The Kestrel tools primarily assist with detection, where the location or presence of a search target is not known or the target is difficult to locate and track. These situations require coverage of large areas, often over a long period of time. “This can become extremely taxing and difficult for human operators,” Loveard emphasized.

Kestrel’s ability to automatically detect very small objects allows a wide field of view with a large coverage area, while still maintaining a high probability of detection. “Human eyes just don’t scale so well, particularly over long-duration operations,” Loveard said. “Kestrel watches every pixel, hour after hour, and enables operators to concentrate on detected targets, rather than draining their focus with the base search task.”

Another Kestrel function is assisting image exploitation and data fusion. Kestrel exports each detected target with latitude and longitude coordinates. These coordinates can be used for tracking, management, display on mapping systems or cross-cueing between the EO/IR FMV system and other systems such as radar.

Kestrel systems have been operated on more than 15 airborne platforms, including unmanned aerial systems (UAS) like the RQ-7 Shadow, Predator, RQ-11 Raven, Israeli Aerospace’s Heron and manned aircraft including the P-3 Orion and several helicopters. “The system is designed to scale across the very wide range of air vehicles and sensor systems found across the airborne ISR domain,” Loveard said.

Kestrel has been used in Afghanistan, Iraq and Colombia as well as on maritime patrol missions off the horn of Africa, Libya and Australia. Australian forces have used it with Heron, Shadow and ScanEagle. A number of U.S. and coalition partners have also used the system.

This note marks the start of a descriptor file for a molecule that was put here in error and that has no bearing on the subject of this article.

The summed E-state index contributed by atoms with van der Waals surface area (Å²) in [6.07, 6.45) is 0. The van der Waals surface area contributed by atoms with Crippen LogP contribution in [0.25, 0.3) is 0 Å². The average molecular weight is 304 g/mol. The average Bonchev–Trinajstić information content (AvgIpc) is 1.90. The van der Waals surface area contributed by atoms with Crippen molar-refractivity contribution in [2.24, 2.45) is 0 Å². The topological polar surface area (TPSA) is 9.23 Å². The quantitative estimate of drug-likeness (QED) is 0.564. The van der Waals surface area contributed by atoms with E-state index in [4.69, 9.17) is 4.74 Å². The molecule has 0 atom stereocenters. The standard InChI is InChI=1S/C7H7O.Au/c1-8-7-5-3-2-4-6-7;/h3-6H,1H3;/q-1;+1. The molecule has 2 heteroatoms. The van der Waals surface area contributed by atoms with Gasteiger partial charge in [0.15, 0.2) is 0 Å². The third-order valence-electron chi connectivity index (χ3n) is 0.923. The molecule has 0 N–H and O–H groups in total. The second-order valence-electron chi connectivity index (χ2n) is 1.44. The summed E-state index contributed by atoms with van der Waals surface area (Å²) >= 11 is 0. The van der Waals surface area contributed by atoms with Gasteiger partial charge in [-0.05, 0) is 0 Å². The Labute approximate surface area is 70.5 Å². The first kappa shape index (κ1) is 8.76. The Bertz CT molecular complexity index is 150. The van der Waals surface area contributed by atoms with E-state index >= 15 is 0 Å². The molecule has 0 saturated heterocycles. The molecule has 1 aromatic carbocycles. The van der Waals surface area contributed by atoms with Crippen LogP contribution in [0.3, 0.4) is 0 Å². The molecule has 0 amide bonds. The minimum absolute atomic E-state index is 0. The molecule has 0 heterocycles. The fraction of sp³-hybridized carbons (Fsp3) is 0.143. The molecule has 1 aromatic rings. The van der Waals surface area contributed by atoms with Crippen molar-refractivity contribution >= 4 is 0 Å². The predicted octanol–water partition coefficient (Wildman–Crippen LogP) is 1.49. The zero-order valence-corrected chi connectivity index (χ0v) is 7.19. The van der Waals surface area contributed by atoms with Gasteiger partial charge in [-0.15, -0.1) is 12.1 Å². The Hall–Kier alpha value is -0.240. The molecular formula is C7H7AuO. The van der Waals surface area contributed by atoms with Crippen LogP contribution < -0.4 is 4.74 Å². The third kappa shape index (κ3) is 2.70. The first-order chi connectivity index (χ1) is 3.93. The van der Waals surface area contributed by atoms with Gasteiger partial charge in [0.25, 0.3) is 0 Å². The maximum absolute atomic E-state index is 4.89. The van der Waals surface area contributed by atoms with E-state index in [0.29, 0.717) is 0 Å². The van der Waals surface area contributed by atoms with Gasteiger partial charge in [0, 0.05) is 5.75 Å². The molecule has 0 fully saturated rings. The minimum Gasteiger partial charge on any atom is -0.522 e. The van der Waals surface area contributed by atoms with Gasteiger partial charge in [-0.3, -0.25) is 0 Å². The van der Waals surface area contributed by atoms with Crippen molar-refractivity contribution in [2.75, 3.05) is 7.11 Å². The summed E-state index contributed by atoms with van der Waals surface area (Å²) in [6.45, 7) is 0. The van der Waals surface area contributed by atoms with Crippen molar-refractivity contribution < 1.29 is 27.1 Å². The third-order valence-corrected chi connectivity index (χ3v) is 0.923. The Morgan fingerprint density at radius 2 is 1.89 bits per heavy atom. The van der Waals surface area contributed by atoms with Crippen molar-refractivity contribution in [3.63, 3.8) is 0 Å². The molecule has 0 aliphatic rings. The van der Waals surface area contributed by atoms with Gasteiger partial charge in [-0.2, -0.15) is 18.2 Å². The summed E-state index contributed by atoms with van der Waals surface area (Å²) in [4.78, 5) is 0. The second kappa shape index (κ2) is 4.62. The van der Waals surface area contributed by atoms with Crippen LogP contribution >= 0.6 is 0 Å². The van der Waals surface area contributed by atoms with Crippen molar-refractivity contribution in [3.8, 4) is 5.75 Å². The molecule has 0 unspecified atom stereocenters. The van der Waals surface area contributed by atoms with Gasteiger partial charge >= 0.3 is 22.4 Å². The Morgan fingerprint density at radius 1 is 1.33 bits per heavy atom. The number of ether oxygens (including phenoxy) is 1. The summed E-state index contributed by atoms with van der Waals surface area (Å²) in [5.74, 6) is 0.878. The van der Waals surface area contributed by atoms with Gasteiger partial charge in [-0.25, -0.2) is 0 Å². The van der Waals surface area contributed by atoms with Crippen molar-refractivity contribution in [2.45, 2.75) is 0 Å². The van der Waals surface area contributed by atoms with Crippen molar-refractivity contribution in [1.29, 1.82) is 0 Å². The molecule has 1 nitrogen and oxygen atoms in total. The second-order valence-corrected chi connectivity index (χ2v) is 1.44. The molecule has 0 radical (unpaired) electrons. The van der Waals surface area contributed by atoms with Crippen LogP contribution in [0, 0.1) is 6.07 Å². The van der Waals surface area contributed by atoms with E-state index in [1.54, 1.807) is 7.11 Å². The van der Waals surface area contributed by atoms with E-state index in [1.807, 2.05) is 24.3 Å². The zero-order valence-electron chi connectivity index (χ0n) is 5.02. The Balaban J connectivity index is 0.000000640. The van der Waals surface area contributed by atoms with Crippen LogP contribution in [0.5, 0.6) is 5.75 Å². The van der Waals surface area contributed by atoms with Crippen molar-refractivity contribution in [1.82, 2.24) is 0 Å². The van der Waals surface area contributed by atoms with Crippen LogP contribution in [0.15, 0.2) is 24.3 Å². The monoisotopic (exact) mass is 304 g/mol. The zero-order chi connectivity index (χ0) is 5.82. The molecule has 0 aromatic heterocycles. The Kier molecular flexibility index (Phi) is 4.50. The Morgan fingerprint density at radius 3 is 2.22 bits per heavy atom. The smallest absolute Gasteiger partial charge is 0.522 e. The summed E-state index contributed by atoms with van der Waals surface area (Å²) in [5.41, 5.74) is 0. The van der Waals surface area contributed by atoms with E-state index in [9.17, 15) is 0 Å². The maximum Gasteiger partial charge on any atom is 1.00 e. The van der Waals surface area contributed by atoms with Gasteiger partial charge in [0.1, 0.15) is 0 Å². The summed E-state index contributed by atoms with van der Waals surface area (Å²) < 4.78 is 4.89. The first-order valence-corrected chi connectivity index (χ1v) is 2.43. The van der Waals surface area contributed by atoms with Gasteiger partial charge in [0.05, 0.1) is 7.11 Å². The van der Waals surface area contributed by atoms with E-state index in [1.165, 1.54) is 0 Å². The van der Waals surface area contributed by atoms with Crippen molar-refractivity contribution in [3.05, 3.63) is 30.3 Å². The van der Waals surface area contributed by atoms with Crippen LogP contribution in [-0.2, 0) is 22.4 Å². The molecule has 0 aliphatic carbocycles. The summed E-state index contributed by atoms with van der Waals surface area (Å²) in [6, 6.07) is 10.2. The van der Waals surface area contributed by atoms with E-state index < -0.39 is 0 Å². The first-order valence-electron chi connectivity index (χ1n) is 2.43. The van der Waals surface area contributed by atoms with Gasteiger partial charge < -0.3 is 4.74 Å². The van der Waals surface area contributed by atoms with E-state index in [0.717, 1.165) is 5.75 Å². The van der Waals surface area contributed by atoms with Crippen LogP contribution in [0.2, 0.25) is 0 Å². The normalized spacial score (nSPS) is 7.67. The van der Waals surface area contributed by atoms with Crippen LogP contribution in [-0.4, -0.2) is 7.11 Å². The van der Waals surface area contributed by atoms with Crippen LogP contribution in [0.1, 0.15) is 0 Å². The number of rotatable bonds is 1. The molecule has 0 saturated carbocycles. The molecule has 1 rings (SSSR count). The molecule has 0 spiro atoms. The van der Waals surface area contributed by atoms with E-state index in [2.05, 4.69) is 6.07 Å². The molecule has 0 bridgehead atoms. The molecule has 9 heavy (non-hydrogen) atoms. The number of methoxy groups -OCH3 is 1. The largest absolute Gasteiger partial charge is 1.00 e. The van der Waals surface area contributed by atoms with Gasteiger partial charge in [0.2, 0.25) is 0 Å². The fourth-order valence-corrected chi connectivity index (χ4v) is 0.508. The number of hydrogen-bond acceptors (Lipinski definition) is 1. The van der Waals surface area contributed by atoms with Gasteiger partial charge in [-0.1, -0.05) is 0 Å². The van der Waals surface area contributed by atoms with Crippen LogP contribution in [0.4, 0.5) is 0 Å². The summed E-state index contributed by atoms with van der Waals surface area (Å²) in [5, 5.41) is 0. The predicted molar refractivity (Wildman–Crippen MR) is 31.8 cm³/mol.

Loveard said Kestrel’s moving target indication can detect small and slow-moving objects with low false-detection rates and argues this capability is a key differentiator. “We are able to detect the kind of targets that human eyes find the most difficult, such as dismounts. This adds great value, compared with operation without Kestrel.” Doing all this in the real world makes Kestrel distinctive, Loveard said. He added that Kestrel Maritime is “completely unique.”

Furthermore, Sentient has extensive experience with Kestrel. “The time and development required to mature auto-detection capabilities from a lab-based prototype to effective and successful deployment in theater is substantial,” Loveard said. “Only Kestrel has proven in-theater results.” Sentient is working on expanding its capabilities from airborne ISR to surface-based operations on ground vehicles, fixed-mounted sensors and ships.

“You cannot automate analysis; that is judgment—it would be like automating a jury,” summarized Patrick Biltgen, senior mission engineer for BAE Systems Intelligence and Security. “We do data conditioning to help analysis. We help with the mundane tasks to make data ready to be analyzed, make it easier to discover and get on the screen.”

Data conditioning can include putting data in standard format. “Everybody says they already have a standard format but no one does,” Biltgen observed. BAE also helps give temporal and geo-reference coordinates to activities and events that may come from many different sources or from sensors that do not necessarily have geo-references. This is necessary since “people need to see data in time and space to make sense of it,” Biltgen explained.